TX News Service – Demanda contra Patrulla Fronteriza por fuerza excesiva y detencion ilegal

Published October 23, 2013
John Michaelson, Public News Service – TX
Brownsville, TX

La American Civil Liberties Union (Unión Americana de Libertades Civiles) de Texas presentó una demanda quejándose de un agente de la agencia U.S. Customs and Border Protection (Protección de Aduanas y Frontera de los Estados Unidos), quien usó fuerza injustificada, detuvo ilegalmente y abusó físicamente de una ciudadana norteamericana durante un interrogatorio el otoño pasado.

El incidente sucedió en noviembre pasado, cuando una mujer discapacitada y embarazada fue confrontada por un agente afuera de su lugar de trabajo, en Brownsville. La abogada en jefe del equipo legal en ACLU de Texas, Adriana Piñón, dice que la mujer no había roto ley alguna ni estaba interfiriendo.

“Y sin embargo, cuando hizo algunas preguntas del agente, éste reaccionó violentamente. La tiró al suelo con tanta fuerza que sus jeans se rasgaron y ella sufrió daños físicos. Él le cayó encima con todo su peso y la esposó con tanta fuerza que fue necesario llamar a los bomberos para que le quitaran las esposas.”

Al día siguiente, la mujer tuvo un aborto que, según el médico, fue causado por las lesiones recibidas en el incidente. La oficina de Aduanas y Patrulla Fronteriza no comenta específicamente el litigio pendiente, pero explica que no toleran la mala conducta en sus filas y cooperan completamente con todas las investigaciones.

Piñón dice que este tipo de casos son demasiado comunes y, para revertir esa tendencia, la Patrulla Fronteriza necesita mejorar en su entrenamiento, transparencia y rendición de cuentas.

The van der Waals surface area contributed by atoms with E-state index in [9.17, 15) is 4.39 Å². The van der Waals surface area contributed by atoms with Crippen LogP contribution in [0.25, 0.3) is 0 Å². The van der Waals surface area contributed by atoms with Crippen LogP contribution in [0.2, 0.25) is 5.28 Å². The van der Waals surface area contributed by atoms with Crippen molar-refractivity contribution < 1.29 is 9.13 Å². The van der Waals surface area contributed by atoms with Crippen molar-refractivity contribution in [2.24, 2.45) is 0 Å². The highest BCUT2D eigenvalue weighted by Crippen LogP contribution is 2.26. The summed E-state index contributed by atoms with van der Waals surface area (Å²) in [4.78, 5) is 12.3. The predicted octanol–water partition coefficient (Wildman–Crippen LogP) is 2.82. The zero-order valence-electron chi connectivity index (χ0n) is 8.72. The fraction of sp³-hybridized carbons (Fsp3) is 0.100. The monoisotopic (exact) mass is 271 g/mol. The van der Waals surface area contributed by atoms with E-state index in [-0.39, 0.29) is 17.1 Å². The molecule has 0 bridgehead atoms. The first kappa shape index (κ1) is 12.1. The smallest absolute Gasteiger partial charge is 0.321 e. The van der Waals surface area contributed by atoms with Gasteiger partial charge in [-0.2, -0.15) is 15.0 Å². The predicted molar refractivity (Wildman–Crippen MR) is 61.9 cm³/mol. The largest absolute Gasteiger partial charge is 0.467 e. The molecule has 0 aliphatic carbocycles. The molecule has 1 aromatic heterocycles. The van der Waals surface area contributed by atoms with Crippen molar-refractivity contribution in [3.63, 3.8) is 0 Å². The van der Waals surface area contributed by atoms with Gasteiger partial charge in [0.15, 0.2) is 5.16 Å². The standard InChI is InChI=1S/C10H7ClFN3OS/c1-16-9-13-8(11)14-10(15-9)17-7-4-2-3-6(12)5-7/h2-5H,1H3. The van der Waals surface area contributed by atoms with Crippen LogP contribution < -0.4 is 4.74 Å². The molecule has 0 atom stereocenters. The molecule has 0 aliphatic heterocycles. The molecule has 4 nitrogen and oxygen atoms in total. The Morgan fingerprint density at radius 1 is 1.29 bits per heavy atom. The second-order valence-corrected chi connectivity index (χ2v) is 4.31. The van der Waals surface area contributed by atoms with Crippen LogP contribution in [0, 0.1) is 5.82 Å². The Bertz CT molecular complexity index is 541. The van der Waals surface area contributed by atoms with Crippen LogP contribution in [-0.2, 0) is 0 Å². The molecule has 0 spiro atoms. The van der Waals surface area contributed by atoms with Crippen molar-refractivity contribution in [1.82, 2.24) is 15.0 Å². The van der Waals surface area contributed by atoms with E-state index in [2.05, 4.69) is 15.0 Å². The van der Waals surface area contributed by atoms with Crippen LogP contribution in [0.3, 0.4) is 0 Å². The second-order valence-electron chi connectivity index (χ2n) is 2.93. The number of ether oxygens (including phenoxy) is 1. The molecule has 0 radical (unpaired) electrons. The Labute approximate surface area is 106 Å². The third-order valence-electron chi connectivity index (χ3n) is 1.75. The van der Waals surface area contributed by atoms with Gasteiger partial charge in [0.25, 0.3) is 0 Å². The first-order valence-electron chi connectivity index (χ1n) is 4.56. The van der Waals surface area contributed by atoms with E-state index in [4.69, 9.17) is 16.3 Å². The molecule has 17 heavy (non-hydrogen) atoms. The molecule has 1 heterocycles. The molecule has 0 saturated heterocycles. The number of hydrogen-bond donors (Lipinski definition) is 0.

“Es tan importante que los agentes comprendan que los límites legales en el uso de la fuerza existen porque los incidentes como éste deterioran la confianza de nuestra comunidad y como consecuencia nuestras comunidades fronterizas sufren.”

El año pasado, al auditar el entrenamiento de la Patrulla Fronteriza, el Inspector General encontró que muchos agentes y oficiales no entienden hasta dónde pueden o no pueden usar la fuerza.

aclutx.org. El reporte del Inspector General sobre el uso de la fuerza en la Border Patrol, está en aclu.org. Esta nota está disponible también en inglés.

Editorial de Bloomberg: Arizona no Puede Argumentar un Aumento en las Tasas de Crimen en su Caso de Inmigración ante la Corte Suprema

Arizona tendrá su día en la corte. La Corte Suprema decidió esta semana para revisar las medidas represivas que el estado ha adoptado sobre la inmigración no autorizada. La Administración de Obama ha dicho que esto usurpa el papel del gobierno federal para aplicar las leyes de inmigración.

La Corte de Apelaciones de los Estados Unidos para el 9o Circuito en San Francisco había previamente acordado con la administración, bloqueando la aplicación de cuatro provisiones de la ley de Arizona, incluyendo su requisito que la policía local y estatal tenía que determinar el estatus migratorio de las personas que paran o detienen si la policía sospecha que no están autorizados para estar en el país. Este elemento de “papeles, por favor” de la ley ha sido ampliamente criticado pero emulado también, más recientemente por Alabama.